What I’d like to say to you is this: find those eccentric, ridiculous, even disagreeable, aspects in yourself. The quirks, the tics, the thinking, the feeling, all of it. And save it to draw on when life attempts to show you that you are too weird, difficult, talkative, confident, scared, or sad to make it through your journey. Anna made it, I made it, and so can you. Viva la Weirdos, says I! Sew up a freak flag and fly it!

About the Book

Lots of narrative pull…wonderfully complicated. – Jincy Willett, author of The Writing Class, and anthologized by David Sedaris in Children Playing Before a Statue of Hercules.
Anna Colin Beck knows all too well what can happen when things go wrong really wrong. So, she’s spent the last several years living an extremely regimented life at home, doing everything she can to avoid subjecting herself to the torments of a germ-infested world. Everything must be just so, and when things don’t go to plan, she punishes her own body…and that still hasn’t helped alleviate her pain.

After a chance meeting in a laundromat, she finds herself completely infatuated with another person, something that hasn’t happened to her in a long time. Dr. Edward Denture is seemingly brilliant and magnetic…and in the blink of an eye, she’s attending intense somatic therapy sessions as his newest client. The more he draws from her, the further their relationship grows, until it’s crossed countless lines and consumed Anna with a fierce toxicity. And before she knows it, she finds herself buckled into the driver’s seat of a powder-blue El Dorado for a solo cross-country road trip, determined to stop his wedding. It’s a trip that will test every limitation she’s ever set for herself, and though she’s planned extensively for all contingencies, there are some twists and turns you just can’t prepare for.
With wry observations on the intersection of luck, fate, and life, Anna Incognito is a searing, darkly witty exploration of what it means to be alive.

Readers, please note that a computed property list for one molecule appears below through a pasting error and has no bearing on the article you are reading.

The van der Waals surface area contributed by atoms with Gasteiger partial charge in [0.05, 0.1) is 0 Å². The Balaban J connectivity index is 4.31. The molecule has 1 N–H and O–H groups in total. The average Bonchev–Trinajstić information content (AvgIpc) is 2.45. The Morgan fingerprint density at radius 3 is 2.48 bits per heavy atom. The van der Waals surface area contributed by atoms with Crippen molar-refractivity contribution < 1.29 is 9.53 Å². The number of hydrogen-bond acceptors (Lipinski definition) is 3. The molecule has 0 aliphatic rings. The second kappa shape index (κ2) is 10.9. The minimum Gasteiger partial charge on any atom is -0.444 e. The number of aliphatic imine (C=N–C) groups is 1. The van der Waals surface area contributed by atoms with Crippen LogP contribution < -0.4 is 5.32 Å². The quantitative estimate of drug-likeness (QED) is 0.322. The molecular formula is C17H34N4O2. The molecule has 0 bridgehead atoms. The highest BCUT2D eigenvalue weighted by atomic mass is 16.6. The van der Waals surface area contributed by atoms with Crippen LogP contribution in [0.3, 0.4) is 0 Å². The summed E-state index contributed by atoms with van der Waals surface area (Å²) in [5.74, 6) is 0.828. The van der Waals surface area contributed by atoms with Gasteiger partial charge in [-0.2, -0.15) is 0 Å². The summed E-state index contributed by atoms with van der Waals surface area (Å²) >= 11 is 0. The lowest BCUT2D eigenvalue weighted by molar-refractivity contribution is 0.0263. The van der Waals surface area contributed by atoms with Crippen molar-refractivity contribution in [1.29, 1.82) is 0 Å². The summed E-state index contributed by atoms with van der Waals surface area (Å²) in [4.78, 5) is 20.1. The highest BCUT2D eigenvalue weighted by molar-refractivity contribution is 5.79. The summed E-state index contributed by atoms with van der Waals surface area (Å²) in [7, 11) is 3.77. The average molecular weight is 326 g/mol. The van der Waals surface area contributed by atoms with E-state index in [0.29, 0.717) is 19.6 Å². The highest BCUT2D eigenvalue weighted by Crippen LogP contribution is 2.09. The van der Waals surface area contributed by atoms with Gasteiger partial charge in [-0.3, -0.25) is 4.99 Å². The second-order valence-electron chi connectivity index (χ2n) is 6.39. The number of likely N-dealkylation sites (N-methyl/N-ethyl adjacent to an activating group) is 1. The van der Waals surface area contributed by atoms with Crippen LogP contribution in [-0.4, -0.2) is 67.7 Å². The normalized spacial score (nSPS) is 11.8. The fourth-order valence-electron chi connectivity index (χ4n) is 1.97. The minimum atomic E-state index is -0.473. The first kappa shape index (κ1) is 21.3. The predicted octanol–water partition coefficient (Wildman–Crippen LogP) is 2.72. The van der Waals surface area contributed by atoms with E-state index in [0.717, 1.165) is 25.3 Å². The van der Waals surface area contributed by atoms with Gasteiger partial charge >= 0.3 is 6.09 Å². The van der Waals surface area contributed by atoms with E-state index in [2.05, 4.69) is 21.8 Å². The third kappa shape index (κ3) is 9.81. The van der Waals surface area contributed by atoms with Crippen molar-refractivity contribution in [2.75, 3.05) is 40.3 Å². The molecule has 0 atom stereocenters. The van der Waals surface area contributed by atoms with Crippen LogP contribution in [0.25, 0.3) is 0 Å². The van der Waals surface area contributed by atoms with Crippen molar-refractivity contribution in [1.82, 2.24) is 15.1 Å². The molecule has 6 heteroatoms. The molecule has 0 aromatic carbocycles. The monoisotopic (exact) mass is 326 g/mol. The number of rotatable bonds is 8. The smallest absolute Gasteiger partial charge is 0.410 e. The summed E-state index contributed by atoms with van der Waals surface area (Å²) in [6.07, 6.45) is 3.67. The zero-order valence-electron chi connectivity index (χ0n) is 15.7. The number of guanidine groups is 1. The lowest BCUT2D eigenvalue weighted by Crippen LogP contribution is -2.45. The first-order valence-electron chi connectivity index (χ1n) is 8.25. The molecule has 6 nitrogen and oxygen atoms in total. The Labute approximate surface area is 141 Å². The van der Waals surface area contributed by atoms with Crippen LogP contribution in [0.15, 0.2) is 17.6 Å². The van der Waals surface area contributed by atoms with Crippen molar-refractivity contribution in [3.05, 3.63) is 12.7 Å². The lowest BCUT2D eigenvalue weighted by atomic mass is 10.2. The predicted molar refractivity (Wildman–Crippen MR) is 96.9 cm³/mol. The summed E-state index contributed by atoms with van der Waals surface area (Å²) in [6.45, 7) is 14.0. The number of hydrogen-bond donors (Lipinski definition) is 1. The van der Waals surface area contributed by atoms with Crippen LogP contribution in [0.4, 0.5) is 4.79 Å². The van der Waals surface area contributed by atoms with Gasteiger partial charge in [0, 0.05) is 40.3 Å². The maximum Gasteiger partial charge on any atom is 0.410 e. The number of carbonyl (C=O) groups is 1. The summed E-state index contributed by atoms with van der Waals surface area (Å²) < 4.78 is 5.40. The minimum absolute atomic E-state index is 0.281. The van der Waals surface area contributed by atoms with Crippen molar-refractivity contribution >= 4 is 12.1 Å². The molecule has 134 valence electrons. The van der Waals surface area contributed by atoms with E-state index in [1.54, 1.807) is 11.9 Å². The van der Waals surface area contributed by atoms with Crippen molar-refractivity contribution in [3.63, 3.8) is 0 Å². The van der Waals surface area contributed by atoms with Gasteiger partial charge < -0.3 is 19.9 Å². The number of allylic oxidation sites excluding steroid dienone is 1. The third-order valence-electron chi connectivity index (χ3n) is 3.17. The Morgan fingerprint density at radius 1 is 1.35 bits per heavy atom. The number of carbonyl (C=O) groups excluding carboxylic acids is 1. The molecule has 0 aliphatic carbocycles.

PRAISE FOR ANNA INCOGNITO 5/5 “Rich with witticism in the face of painful realities and evoking lyrical truisms throughout, from of a rating scale of 1 – 5 this novel is so off-the-charts good, it deserves a 10.” LINK HERE 4/4 “The writing was captivating…This book would be great for readers who are struggling with mental health or for those trying to understand it better. Are you ready to go for a drive with Anna?. Buckle up, because you are in for the ride of your life!” LINK HERE
Kirkus Reviews:  “The protagonist’s acerbic wit and mordant tone work well in the difficult material in Preble’s unconventional road novel. A razor-sharp, oddly fun  romp through the American West.” LINK HERE


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About the Author

Laura Preble is the award-winning author of the young adult series, Queen Geek Social Club (Penguin/Berkley Jam), which includes the novels Queen Geeks in Love and Prom Queen Geeks. Her novel, Out, dealt with the concept of LGBTQ rights within a young adult dystopia; Alex Sanchez, author of Rainbow Boys, says “Out explores an intriguing, mind-bending, and challenging portrait of an upside-down world that turns the tables on homophobia, acceptance, and love.” She has won a Kurt Vonnegut Fiction Prize, and has been published in North American Review, Writer’s Digest, Hysteria, and NEA Today.